By Tyler Durden at ZeroHedge
The sun is about to set on SunEdison.
Once upon a time SunEdison was one of the most popular hedge fund hotel stocks, which however, just like Valeant, has led all of the hedge funds who were long the name (and still are) to ruin.
Case in point: yesterday the stock plunged another 25% following a DebtWire report that the company was in DIP loan negotiations with lenders, the final step before filing for bankruptcy, after talks to reach an out of court solution with 2nd lien lenders had failed.
This morning, the stock is down another 15% following ever louder concerns that a bankruptcy is imminent, and following a note from Axiom’s Gordon Johnson, arguably the most accurate forecaster in the name, who overnight lowered his 2016 year-end price target adjusts lower to $0.22/shr (85% downside from yesterday’s closing price) vs. $0.39/shr prior.
More importantly, he also notes that “should SUNE be forced to liquidate projects out of its 5.5GW backlog in a Bankruptcy, the impact to US solar market project fundamentals (incl. rooftop) could be detrimental.” This means that none other than Elon Musk may be slammed after SUNE has no choice but to file.
Here is Axiom’s full note”
The Beginning of the End?
Debtwire (“DW”) Report Suggests SUNE in Debtor-in-Possession (“DIP”) Negotiations with $725mn LIBOR +1,000bps A-1 & A-2 2018 Second Lien Term Loan Holders. Yesterday, DW (link) reported that SUNE, after talks failed to reach an out-of-court solution with second lien holders around resolving liquidity/leverage problems, entered into DIP discussions with creditors. By way of background, in general, we remind our readers that DIP financing is typically “put into play” after out-of-court resolutions fall apart. That is, if a company needs a loan, but a potential lender is unwilling to make it (due, mainly, to concerns around legal challenges), the Bankruptcy Code offers a way in which the lender can circumvent legal challenges from other creditors. This is typically done via a Chapter 11 Bankruptcy, whereby the lender(s) is granted a first priority security interest, a market/premium interest rate, approved budget, and other lender protections. Stated differently, via a Chapter 11 Bankruptcy filing, a distressed company who is unable to obtain a new loan outside of bankruptcy, may use DIP financing to get the liquidity necessary to run a sale process or finance a formal Chapter 11 restructuring. In our view, assuming SUNE is successful in acquiring DIP funding, we believe this likely shifts lower the priority of the majority of their capital structure (with equity holders the least likely to be made whole); it also suggests, as we’ve warned extensively, that SUNE’s current cash position is dire, if not completely compromised. We maintain our SELL rating and adjust our price target lower.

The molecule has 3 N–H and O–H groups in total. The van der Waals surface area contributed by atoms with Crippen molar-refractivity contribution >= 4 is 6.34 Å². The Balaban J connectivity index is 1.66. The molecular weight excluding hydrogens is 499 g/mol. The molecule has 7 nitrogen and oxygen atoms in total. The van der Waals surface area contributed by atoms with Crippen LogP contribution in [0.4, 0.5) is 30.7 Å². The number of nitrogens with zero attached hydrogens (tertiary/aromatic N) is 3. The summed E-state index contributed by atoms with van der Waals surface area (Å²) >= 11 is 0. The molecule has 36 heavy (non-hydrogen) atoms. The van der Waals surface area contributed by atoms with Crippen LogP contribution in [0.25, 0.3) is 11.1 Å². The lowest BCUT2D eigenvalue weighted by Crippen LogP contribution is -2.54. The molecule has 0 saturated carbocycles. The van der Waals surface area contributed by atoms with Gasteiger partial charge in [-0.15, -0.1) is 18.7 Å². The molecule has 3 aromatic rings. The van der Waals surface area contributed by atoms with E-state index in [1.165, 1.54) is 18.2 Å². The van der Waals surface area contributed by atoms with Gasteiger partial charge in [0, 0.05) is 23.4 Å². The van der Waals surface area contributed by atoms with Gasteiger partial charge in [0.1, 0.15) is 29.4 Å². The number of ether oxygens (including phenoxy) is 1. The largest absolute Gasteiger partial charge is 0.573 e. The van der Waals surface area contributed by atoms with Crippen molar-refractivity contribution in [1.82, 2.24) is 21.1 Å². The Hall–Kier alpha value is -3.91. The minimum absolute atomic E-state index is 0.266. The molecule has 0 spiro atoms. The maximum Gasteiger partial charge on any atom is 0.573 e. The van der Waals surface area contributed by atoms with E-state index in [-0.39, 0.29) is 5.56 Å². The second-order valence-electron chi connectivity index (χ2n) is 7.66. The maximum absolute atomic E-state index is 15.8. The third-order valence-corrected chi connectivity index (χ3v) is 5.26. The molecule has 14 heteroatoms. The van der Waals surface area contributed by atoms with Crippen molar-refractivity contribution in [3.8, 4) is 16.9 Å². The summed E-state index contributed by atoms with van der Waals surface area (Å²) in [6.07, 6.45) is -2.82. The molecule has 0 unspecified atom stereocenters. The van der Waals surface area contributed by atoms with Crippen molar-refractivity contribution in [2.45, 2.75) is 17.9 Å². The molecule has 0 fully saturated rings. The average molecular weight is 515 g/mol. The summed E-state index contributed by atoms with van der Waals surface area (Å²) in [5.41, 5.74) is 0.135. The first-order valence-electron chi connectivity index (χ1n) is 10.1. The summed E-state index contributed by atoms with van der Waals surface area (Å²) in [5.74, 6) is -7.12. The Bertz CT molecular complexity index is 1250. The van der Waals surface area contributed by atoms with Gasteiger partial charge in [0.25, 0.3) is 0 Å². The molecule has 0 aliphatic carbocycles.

SUNE “Mum” when Asked for Comment, But Impact to US Solar Market Could Prove “Debilitating”. We reached out to SUNE regarding the validity of DW’s report, yet did not hear back. However, should SUNE be forced to liquidate projects out of its 5.5GW backlog in a Bankruptcy,the impact to US solar market project fundamentals (incl. rooftop) could be detrimental. Finally, according to DW, SUNE is seeking $300mn in new post-petition DIP liquidity.
Valuation. Using our sum-of-the-parts, where the key point of differentiation is our view that SUNE will develop just 1.95GW of projects in 2016 (vs. guidance of 3.3-3.7GW), our 2016 year-end price target adjusts lower to $0.22/shr (85% downside from yesterday’s closing price) vs. $0.39/shr prior – due to lower TERP/GLBL shr prices.